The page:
Other shortlisted titles include Antony Anderson’s The Diplomat, Norman Hillmer’s O.D.Skelton, David Mulroney’s Middle Power, and Greg Poelzer and Ken S Coates’ From Treaty Peoples to Treaty Nation. The winner will be named later in the spring and the award will be presented at the J.W. Dafoe Foundation’s Annual Book Prize Dinner in May.
Memorializing John Wesley Dafoe, one of the most significant Canadian editors of the 20th century, the prize is one of the richest awards for non-fiction excellence about Canada and international affairs.
In his tenure at the Manitoba Free Press, later renamed the Winnipeg Free Press, from 1901-1944, Dafoe was known for his advocacy of western development, free trade, and national independence. His case for adoption by Britain of the Statute of Westminster in 1931 advanced the severance of formal ties with Empire and created the eight dominions, which became the nucleus of the present 54-nation Commonwealth.
Vancouver designer and publisher Roberto Dosil has won third at the prestigious Alcuin Awards for Excellence in Book Design in Canada in the prose non-fiction illustrated category for his design of Closing Time: Prohibition, Rum-Runners, and Border Wars by North-Vancouver-based author Daniel Francis.
Using a large number of archival images, Closing Time tells the story of prohibition in Canada—a twenty-one month period in which the country was as dry as any law could make it, which admittedly was not very dry. Comparing the past with our present-day prohibition of certain recreational drugs, the book explores the limits of laws that forbid these indulgences—a topic that is equally as relevant today as in the past.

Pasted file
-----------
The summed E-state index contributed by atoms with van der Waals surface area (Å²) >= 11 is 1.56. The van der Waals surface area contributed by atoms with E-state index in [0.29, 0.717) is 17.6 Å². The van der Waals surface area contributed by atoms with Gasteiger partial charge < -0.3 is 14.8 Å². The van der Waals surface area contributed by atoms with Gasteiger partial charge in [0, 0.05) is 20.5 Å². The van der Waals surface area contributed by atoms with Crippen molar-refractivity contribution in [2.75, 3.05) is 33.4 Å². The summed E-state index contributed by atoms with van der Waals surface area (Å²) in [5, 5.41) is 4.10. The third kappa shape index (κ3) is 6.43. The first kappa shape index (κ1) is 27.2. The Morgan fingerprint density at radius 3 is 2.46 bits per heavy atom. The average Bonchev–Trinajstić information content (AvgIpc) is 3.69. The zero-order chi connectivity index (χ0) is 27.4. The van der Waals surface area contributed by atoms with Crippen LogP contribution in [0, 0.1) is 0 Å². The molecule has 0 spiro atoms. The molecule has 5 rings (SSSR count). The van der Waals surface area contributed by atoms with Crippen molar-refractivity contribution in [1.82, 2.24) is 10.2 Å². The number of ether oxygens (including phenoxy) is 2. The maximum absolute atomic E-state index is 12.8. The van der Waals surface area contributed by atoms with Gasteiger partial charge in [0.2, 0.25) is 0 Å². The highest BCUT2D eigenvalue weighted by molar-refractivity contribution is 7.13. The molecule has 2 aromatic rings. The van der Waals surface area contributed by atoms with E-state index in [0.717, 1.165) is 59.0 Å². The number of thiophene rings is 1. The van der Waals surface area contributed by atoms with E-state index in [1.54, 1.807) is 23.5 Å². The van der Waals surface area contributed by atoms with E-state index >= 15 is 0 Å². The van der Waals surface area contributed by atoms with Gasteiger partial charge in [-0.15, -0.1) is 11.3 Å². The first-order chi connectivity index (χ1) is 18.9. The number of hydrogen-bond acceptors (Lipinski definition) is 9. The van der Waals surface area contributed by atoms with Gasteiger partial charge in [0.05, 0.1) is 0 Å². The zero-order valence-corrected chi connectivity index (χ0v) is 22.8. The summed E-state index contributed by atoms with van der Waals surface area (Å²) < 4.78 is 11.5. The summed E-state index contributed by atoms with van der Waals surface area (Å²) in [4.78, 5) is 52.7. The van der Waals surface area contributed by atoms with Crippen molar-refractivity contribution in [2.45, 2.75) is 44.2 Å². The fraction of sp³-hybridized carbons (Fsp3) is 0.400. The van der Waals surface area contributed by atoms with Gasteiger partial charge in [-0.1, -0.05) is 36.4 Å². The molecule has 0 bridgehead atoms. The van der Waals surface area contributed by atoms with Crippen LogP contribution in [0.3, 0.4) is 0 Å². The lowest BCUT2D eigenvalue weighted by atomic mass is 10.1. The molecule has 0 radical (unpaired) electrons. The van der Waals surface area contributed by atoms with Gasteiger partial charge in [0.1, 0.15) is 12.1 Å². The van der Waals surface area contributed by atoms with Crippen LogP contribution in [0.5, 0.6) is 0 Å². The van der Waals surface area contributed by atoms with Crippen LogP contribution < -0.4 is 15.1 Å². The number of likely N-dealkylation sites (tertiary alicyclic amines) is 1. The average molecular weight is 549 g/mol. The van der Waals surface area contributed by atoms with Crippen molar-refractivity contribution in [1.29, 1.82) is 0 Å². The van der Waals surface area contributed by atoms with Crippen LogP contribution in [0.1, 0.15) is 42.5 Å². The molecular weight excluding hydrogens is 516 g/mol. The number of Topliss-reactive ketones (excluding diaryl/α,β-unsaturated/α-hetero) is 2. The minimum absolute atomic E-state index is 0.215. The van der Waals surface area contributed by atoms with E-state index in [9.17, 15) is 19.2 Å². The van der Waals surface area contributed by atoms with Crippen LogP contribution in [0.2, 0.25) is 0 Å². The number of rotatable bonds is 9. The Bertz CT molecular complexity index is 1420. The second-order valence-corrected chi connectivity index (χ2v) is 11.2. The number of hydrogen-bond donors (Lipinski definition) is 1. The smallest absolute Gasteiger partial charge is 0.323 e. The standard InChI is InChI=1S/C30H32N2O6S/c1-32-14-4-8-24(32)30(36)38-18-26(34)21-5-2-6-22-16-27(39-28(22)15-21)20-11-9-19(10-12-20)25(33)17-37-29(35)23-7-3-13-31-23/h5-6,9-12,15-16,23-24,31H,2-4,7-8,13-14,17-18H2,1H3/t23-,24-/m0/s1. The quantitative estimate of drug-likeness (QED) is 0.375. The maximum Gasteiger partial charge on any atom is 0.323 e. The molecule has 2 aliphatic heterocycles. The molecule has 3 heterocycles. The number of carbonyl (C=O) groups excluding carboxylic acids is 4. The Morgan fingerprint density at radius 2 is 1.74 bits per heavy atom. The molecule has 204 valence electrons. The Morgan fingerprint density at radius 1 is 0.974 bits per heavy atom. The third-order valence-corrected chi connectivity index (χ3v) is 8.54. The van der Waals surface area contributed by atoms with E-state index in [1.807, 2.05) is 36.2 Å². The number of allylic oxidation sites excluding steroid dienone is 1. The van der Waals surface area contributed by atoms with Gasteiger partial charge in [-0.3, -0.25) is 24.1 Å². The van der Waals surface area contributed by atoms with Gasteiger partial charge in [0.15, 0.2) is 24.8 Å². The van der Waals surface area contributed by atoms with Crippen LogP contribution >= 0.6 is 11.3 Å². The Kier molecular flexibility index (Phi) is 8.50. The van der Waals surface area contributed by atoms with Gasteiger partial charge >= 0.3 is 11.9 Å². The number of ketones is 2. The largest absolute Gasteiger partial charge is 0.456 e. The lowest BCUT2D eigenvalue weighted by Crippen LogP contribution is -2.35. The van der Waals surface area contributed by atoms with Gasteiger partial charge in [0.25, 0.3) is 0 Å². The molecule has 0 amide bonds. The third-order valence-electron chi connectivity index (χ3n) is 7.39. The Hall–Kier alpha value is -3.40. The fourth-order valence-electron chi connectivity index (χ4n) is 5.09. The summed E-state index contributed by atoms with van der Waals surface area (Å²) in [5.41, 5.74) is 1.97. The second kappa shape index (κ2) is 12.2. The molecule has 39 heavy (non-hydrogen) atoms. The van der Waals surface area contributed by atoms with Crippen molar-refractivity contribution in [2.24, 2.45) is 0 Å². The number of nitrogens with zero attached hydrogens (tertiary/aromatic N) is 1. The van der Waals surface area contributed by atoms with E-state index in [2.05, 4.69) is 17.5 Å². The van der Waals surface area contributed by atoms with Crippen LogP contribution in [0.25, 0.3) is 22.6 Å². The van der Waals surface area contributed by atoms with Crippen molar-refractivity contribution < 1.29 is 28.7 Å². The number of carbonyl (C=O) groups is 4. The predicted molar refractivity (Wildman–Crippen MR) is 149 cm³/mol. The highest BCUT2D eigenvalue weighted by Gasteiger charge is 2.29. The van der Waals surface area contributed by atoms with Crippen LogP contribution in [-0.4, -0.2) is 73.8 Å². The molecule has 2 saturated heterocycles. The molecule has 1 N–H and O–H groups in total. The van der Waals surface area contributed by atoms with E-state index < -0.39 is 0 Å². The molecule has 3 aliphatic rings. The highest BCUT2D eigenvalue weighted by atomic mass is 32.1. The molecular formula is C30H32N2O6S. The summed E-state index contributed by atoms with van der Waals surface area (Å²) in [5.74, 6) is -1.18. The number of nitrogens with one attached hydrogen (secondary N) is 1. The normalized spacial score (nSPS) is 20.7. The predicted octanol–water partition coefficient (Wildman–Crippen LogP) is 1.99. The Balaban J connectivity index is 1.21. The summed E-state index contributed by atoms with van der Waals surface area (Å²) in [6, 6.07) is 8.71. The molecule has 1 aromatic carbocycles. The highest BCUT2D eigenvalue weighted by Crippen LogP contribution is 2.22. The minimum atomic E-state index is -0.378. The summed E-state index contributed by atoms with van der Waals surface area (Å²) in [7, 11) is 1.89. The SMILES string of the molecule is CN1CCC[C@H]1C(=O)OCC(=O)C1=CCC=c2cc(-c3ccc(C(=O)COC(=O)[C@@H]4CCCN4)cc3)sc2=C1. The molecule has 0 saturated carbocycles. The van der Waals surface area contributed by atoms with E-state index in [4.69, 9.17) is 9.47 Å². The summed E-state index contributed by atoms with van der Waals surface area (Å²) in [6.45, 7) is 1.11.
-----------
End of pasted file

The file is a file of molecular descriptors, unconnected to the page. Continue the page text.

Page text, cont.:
The Alcuin Awards for Excellence in Book Design in Canada is the oldest national competition that recognizes and celebrates fine book design in Canada. This year’s judges, Teresa Bubela, Denise Lapointe, and Paul Roelofs, selected 43 winning titles from 230 entries, from 9 provinces and 99 publishers.
The United Nations has declared 2016 to be the Year of Pulses. What exactly are pulses? Why are they important to consider using as meat alternatives for protein? How can one make the common chickpea more exciting in salads or other dishes? The Power of Pulses: Saving the World with Peas, Beans, Chickpeas, Favas and Lentils has the answers to these and other food related health questions. What follows is author Dan Jason’s introduction to the book:
I have been growing and talking about the value of pulses—dried peas and beans, chickpeas, favas and lentils—for 30 years, and remain more convinced than ever that they could help renew the health of our planet. Pulses are tried and true—people in temperate climates have been growing and eating them for more than ten thousand years. Nutritional powerhouses, pulses are still the most essential part of the diets of billions of people worldwide.
Belonging to the amazing and prolific legume plant family (Leguminosae or Fabaceae), pulses can snatch nitrogen out of the air and add it to the earth. Because of this powerful ability to increase the fertility of soil by simply growing in it, they are the epitome of renewable energy.
Easy to grow and prepare, dried peas and beans, chickpeas, favas and lentils can be cooked in a seemingly infinite variety of simple and delicious ways and offer much culinary delight because of their diverse tastes and textures. Cultures around the world have created special dishes for all of the pulses, and this book contains 50 inspired recipes that borrow from the best of them.